Define your target clearly. If you are trying to compress for a set bit rate, your best bet is to first output a larger or lossless format, and then compress that with a single pass (these files work great with single pass and compress about the same whether single or multiple, which I attribute to more accurate frame information for the algorithm to use). IF you are using a high bit rate, find the profile setting that matches (there are several h.264 profiles, i.e. 4.1, 4.2 etc, and they have their own compatible bit-rates for their use, which will go a long way toward making sure players can actually play the video correctly and read a functional header). It would be good to match the resolution and bit rate to the h.264 profile level (high or main with the version 4.1, 4.2 etc) that is either just above or exactly matches your output needs.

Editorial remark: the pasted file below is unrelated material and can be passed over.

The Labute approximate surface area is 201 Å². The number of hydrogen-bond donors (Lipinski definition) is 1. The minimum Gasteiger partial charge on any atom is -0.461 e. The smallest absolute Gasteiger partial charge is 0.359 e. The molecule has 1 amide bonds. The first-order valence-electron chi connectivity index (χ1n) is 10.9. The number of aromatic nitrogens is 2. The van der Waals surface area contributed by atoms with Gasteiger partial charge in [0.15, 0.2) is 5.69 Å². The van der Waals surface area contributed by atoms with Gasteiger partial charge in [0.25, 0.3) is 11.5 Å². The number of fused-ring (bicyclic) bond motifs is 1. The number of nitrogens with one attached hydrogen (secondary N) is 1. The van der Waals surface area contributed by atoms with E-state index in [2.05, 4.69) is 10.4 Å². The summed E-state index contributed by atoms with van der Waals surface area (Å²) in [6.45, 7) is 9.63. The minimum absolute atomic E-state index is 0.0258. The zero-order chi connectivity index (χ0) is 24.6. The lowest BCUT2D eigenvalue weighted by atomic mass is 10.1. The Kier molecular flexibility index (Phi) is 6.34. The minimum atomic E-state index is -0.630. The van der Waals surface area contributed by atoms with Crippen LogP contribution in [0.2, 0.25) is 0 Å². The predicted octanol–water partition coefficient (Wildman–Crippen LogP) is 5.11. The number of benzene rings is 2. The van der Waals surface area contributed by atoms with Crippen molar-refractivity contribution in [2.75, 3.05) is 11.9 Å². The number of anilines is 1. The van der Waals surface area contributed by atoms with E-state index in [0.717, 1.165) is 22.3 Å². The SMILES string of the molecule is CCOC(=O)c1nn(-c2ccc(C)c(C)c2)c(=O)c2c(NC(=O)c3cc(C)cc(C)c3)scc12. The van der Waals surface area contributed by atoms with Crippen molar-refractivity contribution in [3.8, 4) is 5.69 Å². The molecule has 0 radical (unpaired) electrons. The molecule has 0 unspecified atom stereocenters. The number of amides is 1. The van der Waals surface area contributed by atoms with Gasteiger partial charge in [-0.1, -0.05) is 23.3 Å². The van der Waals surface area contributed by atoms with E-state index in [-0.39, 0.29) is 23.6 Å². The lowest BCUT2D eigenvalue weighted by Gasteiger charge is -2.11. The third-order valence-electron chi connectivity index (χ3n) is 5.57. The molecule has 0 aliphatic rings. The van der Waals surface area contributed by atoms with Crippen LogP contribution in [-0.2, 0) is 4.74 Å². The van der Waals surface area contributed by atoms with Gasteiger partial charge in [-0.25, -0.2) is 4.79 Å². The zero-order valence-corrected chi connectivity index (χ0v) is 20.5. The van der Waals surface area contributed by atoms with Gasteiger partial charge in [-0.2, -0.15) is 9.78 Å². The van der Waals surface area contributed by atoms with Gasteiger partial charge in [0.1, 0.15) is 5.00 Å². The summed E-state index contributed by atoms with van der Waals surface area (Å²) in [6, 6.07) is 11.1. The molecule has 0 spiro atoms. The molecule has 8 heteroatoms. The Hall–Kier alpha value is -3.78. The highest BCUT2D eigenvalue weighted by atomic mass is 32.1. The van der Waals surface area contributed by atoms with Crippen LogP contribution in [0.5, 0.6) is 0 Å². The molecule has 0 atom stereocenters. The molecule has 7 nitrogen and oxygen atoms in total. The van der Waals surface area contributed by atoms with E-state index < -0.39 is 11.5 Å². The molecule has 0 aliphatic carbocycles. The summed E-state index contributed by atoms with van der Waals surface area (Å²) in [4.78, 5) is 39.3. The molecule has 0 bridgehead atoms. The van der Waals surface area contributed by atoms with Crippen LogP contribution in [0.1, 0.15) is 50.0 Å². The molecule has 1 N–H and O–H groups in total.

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Marvin MackRe: Adobe Premiere Rendering
by on Apr 13, 2015 at 4:36:54 am

Hello Ht,
Thank you for your input.
This Video will be broad casted on television. For the most part this video will be burned on to a DVD.
Do you still suggest the Blue Ray Render method that you suggested earlier?

Here is a screen shot of how I usally render my projects. But as I said befor this is the first time I have tried to render a project of this length.



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Ht DavisRe: Adobe Premiere Rendering
by on Apr 14, 2015 at 12:29:54 am

<"Thank you for your input.